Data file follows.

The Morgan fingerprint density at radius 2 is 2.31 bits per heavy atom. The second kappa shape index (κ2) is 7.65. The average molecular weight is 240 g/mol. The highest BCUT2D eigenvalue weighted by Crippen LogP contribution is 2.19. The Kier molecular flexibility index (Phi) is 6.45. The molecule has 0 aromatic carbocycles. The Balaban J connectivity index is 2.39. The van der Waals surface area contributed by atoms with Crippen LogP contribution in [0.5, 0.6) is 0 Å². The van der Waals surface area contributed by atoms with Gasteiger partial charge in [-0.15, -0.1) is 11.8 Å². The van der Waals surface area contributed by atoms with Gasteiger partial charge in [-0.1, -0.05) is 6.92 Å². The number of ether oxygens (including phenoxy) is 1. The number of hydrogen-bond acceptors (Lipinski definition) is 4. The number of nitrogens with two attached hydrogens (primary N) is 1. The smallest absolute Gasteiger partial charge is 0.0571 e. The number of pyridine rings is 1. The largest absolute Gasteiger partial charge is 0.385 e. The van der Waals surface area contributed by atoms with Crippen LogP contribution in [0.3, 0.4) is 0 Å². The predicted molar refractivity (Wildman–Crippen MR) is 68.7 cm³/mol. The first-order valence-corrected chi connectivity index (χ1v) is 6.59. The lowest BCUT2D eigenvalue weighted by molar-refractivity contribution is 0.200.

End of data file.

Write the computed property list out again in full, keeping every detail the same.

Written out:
The Morgan fingerprint density at radius 2 is 2.31 bits per heavy atom. The second kappa shape index (κ2) is 7.65. The average molecular weight is 240 g/mol. The highest BCUT2D eigenvalue weighted by Crippen LogP contribution is 2.19. The Kier molecular flexibility index (Phi) is 6.45. The molecule has 0 aromatic carbocycles. The Balaban J connectivity index is 2.39. The van der Waals surface area contributed by atoms with Crippen LogP contribution in [0.5, 0.6) is 0 Å². The van der Waals surface area contributed by atoms with Gasteiger partial charge in [-0.15, -0.1) is 11.8 Å². The van der Waals surface area contributed by atoms with Gasteiger partial charge in [-0.1, -0.05) is 6.92 Å². The number of ether oxygens (including phenoxy) is 1. The number of hydrogen-bond acceptors (Lipinski definition) is 4. The number of nitrogens with two attached hydrogens (primary N) is 1. The smallest absolute Gasteiger partial charge is 0.0571 e. The number of pyridine rings is 1. The largest absolute Gasteiger partial charge is 0.385 e. The van der Waals surface area contributed by atoms with Crippen LogP contribution in [0.3, 0.4) is 0 Å². The predicted molar refractivity (Wildman–Crippen MR) is 68.7 cm³/mol. The first-order valence-corrected chi connectivity index (χ1v) is 6.59. The lowest BCUT2D eigenvalue weighted by molar-refractivity contribution is 0.200.